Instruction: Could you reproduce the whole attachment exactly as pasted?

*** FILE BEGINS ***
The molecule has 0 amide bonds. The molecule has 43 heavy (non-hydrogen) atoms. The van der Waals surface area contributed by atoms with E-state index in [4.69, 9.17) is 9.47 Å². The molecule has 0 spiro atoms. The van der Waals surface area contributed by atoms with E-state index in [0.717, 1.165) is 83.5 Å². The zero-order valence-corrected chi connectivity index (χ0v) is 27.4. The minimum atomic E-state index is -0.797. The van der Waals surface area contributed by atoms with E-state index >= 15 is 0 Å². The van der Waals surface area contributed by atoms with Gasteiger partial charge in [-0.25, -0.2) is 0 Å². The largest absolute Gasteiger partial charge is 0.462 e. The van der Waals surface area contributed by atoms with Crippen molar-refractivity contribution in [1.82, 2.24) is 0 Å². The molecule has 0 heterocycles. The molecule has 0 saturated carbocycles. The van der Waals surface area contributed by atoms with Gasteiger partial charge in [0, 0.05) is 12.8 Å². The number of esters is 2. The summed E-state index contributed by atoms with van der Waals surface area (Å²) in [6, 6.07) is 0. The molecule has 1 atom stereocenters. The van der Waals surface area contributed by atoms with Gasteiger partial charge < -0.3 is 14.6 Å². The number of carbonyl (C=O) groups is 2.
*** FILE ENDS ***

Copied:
The molecule has 0 amide bonds. The molecule has 43 heavy (non-hydrogen) atoms. The van der Waals surface area contributed by atoms with E-state index in [4.69, 9.17) is 9.47 Å². The molecule has 0 spiro atoms. The van der Waals surface area contributed by atoms with E-state index in [0.717, 1.165) is 83.5 Å². The zero-order valence-corrected chi connectivity index (χ0v) is 27.4. The minimum atomic E-state index is -0.797. The van der Waals surface area contributed by atoms with E-state index >= 15 is 0 Å². The van der Waals surface area contributed by atoms with Gasteiger partial charge in [-0.25, -0.2) is 0 Å². The largest absolute Gasteiger partial charge is 0.462 e. The van der Waals surface area contributed by atoms with Crippen molar-refractivity contribution in [1.82, 2.24) is 0 Å². The molecule has 0 heterocycles. The molecule has 0 saturated carbocycles. The van der Waals surface area contributed by atoms with Gasteiger partial charge in [0, 0.05) is 12.8 Å². The number of esters is 2. The summed E-state index contributed by atoms with van der Waals surface area (Å²) in [6, 6.07) is 0. The molecule has 1 atom stereocenters. The van der Waals surface area contributed by atoms with Gasteiger partial charge < -0.3 is 14.6 Å². The number of carbonyl (C=O) groups is 2.